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Bomb damage, 2-5, Bartholomew Close, September 1915

​Bomb crater in front of 2-5 Bartholomew Close, 8 September 1915.

​The airborne menace - First World War Zeppelin raids on London

When we think of sustained bombing of the capital, it is the Blitz that comes to mind, but in fact the first aerial bombardment of London happened 100 years ago during the First World War. Sharon Tuff looks back at the devastating impact on London of the Zeppelin attack focussing on Clerkenwell where London Metropolitan Archives (LMA) is now situated.

The devastation to London during the Second World War forms part of London's collective memory and it is easy to forget the damage to London by German airships and aeroplanes during the First World War.

The months following Britain's entry into war on 4 August 1914 saw changes to the lives of Londoners. London was placed at the centre of the war effort, troops were quickly mobilised and volunteers signed up, many passing through London on the way to the continent. Unemployment in many trades rose while others, for example munitions, saw an influx of workers. Refugees began to arrive from Belgium and camps were established at Earl's Court and Alexandra Palace. Meanwhile people of German heritage, many of whom had been in the country for many years and had families and settled lives, were the cause of suspicion and camps were established to house them. The 1915 losses on the front were reported in the newspapers and the hospitals filled with wounded soldiers.

From the start, there were concerns about the ability of the German forces to mount airborne attacks on Britain and especially London using airships. Airships were rigid structures with a metal or plywood frame, filled with gas balloons and covered in fabric with a gondola underneath containing the crew, equipment and weapons. Many airships were made by the Zeppelin factory and this name became synonymous with all airships. As early as the middle of August 1914, anti-aircraft measures had been put in place and guns sited in Whitehall.

The first air strike on Britain was on towns in East Anglia on 19 and 20 January 1915, but it wasn't until May 1915 that Kaiser Wilhelm gave permission for attacks on London. The first was over 31 May and 1 June and began in Stoke Newington with the airship heading south dropping its bombs. By August 1915 the Kaiser had agreed to unrestricted bombing of London.

There were several raids over the summer of 1915, but the one on 8 and 9 September has a special significance for Clerkenwell. On that night, a single Zeppelin, commanded by Heinrich Mathy, brought devastation to the area. The raid began in Golders Green with two explosive and ten incendiary bombs dropped before moving to central London where a bomb was dropped in Bloomsbury. The Zeppelin continued through Holborn, over the Clerkenwell Road, Leather Lane and Hatton Garden, dropping bombs on the way.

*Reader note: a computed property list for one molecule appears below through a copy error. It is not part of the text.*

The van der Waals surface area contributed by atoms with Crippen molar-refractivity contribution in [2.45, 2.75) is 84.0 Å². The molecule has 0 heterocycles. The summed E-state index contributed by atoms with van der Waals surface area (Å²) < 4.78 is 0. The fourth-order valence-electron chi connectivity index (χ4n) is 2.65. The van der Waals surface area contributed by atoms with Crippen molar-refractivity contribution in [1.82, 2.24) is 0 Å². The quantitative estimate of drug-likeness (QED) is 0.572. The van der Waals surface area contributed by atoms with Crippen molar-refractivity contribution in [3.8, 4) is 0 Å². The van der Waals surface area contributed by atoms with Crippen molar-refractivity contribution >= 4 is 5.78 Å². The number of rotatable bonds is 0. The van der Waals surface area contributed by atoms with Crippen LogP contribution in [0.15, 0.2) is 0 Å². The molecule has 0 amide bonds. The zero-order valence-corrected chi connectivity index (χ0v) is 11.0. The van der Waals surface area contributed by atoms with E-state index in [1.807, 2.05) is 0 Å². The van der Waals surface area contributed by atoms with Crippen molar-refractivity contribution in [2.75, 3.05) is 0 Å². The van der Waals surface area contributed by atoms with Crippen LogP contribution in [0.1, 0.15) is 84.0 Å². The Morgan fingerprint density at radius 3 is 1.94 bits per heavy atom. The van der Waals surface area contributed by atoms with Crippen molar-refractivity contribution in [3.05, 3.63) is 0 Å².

In Farringdon Road a number of buildings suffered varying levels of damage. 61 Farringdon Road was occupied by the Brass Foundry & Lamp Co Ltd and West & Price, jewellery manufacturers. The London County Council (LCC) Fire Brigade daily report of air raid fire calls describes it as 'A building of six floors about 60 x 20 ft (used as showrooms, office and store), three upper floors and contents severely damaged by explosion and fire and roof off; rest of building and contents damaged by heat, smoke and water.'

Other businesses on Farringdon Road included medical trades, a telescope maker, a picture frame maker, a glass manufacturer, a brush maker and gas engineers all of whose buildings were damaged; ranging from glass and roof damage to damage by water.

Bomb damage, City of London Union, September 1915

​Bomb damage at the City of London Union, Bartholomew Close, 8 September 1915

The drill hall of the 6th Battalion, City of London Regiment at 57A Farringdon Road was also damaged. The LCC Fire Brigade return describes this building as ' ... of two and five floors about 120 x 60 ft (used as drill hall, dwelling and store) and contents damaged by explosion and water'.

Leaving Farringdon Road the Zeppelin continued into the City. In Bartholomew Close a 660lb bomb was dropped killing two people and leaving a hole eight feet deep. Many of the buildings in the Close, which included the headquarters of the City of London Poor Law Union and the Royal General Dispensary, suffered damage – mostly broken windows and damage to ceilings. Further bombs were dropped in the heart of the City of London near Guildhall and on Liverpool Street station before the airship headed back to Germany. In this raid alone 22 people died and 87 were injured.

The final airship raid on London took place in late 1917. As anti-aircraft defences improved and the development of aeroplanes gathered pace, aircraft rather than airships became the preferred method of air attack, and by mid-1917 German bombers were seen in the skies over London.

Farringdon Road and Bartholomew Close recovered. 59-61 Farringdon Road was rebuilt in 1917 and the premises, now called the Zeppelin Building, are still in use, as is the Drill Hall. The plaque sited on the front of the Zeppelin Building records its destruction and acts as a permanent reminder of the air raids and their effect on Clerkenwell.

This article originally appeared in The Clerkenwell Post no. 27 September/October 2015 as "The Zeppelin Menace".

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The images show damage caused by a Zeppelin air raid in Bartholomew Close, September 1915. They are part of the Miles and Kay collection, which you can now see in stunning close up detail on our newly relaunched website: Collage - the London Picture Archive.

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Published:
29 June 2016
Last Modified:
23 August 2018

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